Mollusks produce pearls by coating a trapped irritant in layers of nacre. Finding a natural pearl can require opening over a thousand mollusks, contributing to their high value and historical association with royalty, wealth, and status. Pearls have been collected by people across the world for thousands of years. Prized for their beauty and imbued with a range of symbolic meanings, pearls reached the height of their value in the 16th century. Large quantities of pearls were taken from colonies in the New World and imported from Asia to demonstrate the colonial might of rulers such as Queen Isabella and King Ferdinand of Spain or Queen Elizabeth I of England. Despite these new sources, and the manufacture of glass imitations in Venice beginning in the 16th century, the rarity of natural pearls maintained their high monetary value and exclusivity through the 17th century and beyond.
Since the 1920s, cultured pearls produced by intentionally introducing a nucleus into farmed mollusks have become common and made pearls widely accessible. With the exception of a few items dropped by modern visitors, the pearls in the Jamestown collection are naturally occurring freshwater pearls. Freshwater pearls are formed more quickly than saltwater pearls and tend to be smaller. They are also more likely to be cream-colored or off white, grey, or even pink or purple in color rather than white. Grey is the most common color among the drilled pearls in the Jamestown assemblage. Freshwater pearls and natural pearls are both typically imperfectly shaped, rather than truly spherical. Modern cultured pearls are often formed around a spherical bead, giving them a distinctly perfect shape, providing one of several easy ways to distinguish between the historical artifacts and modern intrusions.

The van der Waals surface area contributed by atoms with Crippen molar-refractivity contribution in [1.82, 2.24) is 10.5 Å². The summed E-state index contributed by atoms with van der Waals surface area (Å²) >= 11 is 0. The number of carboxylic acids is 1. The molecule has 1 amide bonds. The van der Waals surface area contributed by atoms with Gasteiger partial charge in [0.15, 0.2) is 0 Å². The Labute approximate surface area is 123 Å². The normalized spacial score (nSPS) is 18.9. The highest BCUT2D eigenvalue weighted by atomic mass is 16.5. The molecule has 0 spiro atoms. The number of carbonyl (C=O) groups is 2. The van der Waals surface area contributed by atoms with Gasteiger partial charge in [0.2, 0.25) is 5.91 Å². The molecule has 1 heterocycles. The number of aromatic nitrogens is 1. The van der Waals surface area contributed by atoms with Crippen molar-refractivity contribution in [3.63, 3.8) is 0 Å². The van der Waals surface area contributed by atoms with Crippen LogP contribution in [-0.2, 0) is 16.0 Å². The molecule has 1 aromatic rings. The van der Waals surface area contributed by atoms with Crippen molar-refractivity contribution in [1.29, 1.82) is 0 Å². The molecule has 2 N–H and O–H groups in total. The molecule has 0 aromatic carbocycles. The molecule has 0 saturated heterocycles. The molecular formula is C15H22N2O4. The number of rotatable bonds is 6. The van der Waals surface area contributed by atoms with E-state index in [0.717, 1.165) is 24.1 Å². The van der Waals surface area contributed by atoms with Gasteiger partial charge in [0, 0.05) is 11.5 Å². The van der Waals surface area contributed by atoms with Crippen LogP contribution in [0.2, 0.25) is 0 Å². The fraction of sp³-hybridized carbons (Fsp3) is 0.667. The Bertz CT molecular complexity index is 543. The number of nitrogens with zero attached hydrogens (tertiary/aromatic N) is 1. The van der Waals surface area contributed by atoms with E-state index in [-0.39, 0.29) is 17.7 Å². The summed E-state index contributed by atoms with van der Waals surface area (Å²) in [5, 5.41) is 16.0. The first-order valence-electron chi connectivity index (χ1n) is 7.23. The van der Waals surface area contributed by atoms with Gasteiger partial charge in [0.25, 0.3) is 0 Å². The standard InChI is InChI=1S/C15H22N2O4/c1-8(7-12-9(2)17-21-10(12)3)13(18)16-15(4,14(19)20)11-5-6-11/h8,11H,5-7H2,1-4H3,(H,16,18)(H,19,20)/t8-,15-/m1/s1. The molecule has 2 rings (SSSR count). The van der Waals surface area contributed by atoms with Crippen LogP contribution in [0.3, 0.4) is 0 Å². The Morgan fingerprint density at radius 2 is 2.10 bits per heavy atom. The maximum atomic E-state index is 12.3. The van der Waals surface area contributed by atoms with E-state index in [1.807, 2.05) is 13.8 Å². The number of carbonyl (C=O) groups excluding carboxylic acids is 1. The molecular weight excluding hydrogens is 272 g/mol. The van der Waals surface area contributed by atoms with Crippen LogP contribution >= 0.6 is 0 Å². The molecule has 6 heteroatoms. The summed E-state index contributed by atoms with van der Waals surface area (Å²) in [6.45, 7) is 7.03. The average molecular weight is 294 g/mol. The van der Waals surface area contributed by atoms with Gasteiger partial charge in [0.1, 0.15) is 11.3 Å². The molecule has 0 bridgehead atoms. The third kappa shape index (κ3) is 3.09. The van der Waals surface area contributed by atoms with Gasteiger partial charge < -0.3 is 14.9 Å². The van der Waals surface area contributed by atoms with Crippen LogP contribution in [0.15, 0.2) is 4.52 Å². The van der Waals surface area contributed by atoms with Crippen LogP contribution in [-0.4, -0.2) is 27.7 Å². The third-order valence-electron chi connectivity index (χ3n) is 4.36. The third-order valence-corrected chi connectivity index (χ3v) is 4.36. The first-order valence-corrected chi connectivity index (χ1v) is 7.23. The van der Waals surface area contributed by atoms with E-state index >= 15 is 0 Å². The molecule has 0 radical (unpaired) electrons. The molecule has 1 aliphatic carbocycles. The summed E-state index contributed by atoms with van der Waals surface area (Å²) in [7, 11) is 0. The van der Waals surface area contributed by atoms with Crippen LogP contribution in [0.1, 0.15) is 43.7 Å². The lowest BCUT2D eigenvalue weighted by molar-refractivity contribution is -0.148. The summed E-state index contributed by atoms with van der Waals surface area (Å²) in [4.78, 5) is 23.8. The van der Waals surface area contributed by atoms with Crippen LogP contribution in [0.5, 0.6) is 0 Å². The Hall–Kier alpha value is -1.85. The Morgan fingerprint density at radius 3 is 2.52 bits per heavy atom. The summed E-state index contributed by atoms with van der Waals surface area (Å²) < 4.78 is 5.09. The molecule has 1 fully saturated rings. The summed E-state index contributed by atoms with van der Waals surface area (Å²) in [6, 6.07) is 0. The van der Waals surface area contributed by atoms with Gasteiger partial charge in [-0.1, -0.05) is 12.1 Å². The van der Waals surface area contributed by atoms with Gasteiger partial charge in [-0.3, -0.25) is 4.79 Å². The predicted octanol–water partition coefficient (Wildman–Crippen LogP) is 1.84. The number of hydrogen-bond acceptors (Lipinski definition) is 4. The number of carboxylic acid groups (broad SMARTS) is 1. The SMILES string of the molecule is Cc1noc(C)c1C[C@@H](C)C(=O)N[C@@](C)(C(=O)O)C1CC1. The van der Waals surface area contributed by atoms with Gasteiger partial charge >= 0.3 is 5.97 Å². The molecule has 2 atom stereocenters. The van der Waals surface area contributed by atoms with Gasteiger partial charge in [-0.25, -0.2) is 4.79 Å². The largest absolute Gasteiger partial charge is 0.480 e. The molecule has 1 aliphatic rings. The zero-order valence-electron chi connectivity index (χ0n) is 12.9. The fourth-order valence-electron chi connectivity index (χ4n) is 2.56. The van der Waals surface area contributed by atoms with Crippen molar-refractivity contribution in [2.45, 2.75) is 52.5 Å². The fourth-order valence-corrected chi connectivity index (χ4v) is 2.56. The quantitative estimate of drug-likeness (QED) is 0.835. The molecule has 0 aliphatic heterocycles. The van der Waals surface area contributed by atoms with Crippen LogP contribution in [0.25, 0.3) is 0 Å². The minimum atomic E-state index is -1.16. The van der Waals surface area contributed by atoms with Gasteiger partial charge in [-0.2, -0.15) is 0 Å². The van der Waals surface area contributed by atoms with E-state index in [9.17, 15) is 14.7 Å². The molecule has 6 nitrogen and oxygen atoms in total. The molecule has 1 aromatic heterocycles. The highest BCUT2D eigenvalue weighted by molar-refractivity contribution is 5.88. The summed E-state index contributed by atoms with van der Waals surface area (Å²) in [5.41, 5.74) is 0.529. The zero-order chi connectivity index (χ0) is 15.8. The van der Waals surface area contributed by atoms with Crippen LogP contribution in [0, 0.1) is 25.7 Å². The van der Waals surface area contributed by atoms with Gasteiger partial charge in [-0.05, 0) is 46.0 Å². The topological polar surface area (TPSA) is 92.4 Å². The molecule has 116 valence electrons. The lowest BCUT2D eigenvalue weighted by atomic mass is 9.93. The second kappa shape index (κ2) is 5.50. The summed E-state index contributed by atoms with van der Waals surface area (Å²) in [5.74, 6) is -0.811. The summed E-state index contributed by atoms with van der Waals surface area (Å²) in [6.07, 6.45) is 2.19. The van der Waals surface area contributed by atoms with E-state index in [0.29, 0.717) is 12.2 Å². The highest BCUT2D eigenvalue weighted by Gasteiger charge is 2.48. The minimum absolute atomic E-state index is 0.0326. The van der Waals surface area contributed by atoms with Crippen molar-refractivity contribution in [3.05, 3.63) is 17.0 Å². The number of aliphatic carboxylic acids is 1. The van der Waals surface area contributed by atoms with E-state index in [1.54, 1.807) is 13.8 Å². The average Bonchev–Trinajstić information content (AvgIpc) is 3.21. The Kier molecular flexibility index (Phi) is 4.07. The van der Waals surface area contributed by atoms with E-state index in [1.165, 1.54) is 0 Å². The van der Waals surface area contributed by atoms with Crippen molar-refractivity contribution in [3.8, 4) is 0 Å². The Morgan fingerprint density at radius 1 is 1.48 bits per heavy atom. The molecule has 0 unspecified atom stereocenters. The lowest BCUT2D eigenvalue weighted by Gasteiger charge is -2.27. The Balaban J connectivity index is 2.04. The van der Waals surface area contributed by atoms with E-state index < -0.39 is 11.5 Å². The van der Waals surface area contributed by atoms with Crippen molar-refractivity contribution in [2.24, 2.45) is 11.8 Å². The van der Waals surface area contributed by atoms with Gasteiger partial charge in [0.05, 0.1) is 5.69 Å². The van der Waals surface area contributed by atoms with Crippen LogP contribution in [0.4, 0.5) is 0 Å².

Freshwater pearls often come from mussels, but can also develop inside oysters, which are plentiful in the brackish water of the James River. Thousands of mussel shell (Geukensia demissa) beads crafted by native women and piles of oyster shells (Crassostrea virginica) have been excavated here at Jamestown, attesting to the local abundance of these species and their use by both the colonists and Native peoples. Pearls would have been of value to both groups, making it difficult to determine who collected the pearls, drilled the holes to string them, and ultimately wore them. About half of the roughly 40 pearls found at Jamestown were discovered during excavations in 2009 in the John Smith Well, which dates from 1608 to 1610, and several more were found in the West Bulwark Trench, another very early context. This indicates that pearls were worn and likely traded during the earliest years of the Fort Period.